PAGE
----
• Based on a stipulation of discipline by consent, the New Jersey Supreme Court publicly reprimanded a part-time judge for failing to recuse herself from cases in which the landlord for her law office appeared on behalf of clients.  In the Matter of Munoz (New Jersey Supreme Court November 23, 2020).
  • Accepting an agreed statement of facts and recommendation, the New York State Commission on Judicial Conduct publicly admonished a non-lawyer judge for (1) on his personal Facebook page during his campaign, posting memes that propounded conspiracy theories, making disrespectful and undignified comments about laws he would be sworn to uphold as a sitting judge, and endorsing a candidate for the town council and (2) while a judge, posting comments on his personal Facebook page about the release on bond of a defendant he had arraigned, linking to articles critical of bail decisions in other cases, and commenting on one of those cases.  In the Matter of Schmidt, Determination (New York State Commission on Judicial Conduct November 3, 2020).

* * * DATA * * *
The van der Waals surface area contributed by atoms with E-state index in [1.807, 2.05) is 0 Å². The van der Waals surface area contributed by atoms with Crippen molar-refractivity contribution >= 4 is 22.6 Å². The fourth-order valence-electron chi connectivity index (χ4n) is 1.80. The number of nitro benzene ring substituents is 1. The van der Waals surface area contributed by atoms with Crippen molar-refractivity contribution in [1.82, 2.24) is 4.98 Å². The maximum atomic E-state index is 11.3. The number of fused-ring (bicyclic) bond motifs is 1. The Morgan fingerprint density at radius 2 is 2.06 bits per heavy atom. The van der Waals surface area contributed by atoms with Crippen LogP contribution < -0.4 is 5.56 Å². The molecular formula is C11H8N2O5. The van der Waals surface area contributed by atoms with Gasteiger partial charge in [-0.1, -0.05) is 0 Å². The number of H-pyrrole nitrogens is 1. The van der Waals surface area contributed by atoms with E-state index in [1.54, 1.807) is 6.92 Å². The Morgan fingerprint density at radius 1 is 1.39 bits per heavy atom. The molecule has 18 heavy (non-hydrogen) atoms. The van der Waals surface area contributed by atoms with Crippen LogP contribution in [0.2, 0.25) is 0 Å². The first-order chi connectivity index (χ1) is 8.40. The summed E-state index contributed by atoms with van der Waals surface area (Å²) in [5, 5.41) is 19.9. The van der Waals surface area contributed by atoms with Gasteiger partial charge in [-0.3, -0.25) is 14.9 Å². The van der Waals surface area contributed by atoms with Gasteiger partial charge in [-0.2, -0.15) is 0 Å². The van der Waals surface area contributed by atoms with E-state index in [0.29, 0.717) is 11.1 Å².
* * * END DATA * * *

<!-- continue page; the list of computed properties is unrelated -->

• The Pennsylvania Court of Judicial Discipline ordered that the pay withheld from a former judge since his suspension in August be permanently withheld and that his resignation and pledge not to serve be binding and irrevocable based on his stipulation to the facts in a complaint filed by the Judicial Conduct Board alleging he (1) in a post-trial conversation with the attorneys in a criminal case, referred to a juror as “Aunt Jemima” and said that she had a “baby daddy” at home “slinging heroin,” referred to a second juror as a “knucklehead,” and criticized the seating of a juror whose daughter was a public defender; (2) made insulting remarks to the parents in a custody case and affected a manner of speech referred to as “Ebonics;” and (3) made improper comments during sentencing in 2 cases.  In re Tranquilli, Order (Pennsylvania Court of Judicial Discipline November 19, 2020).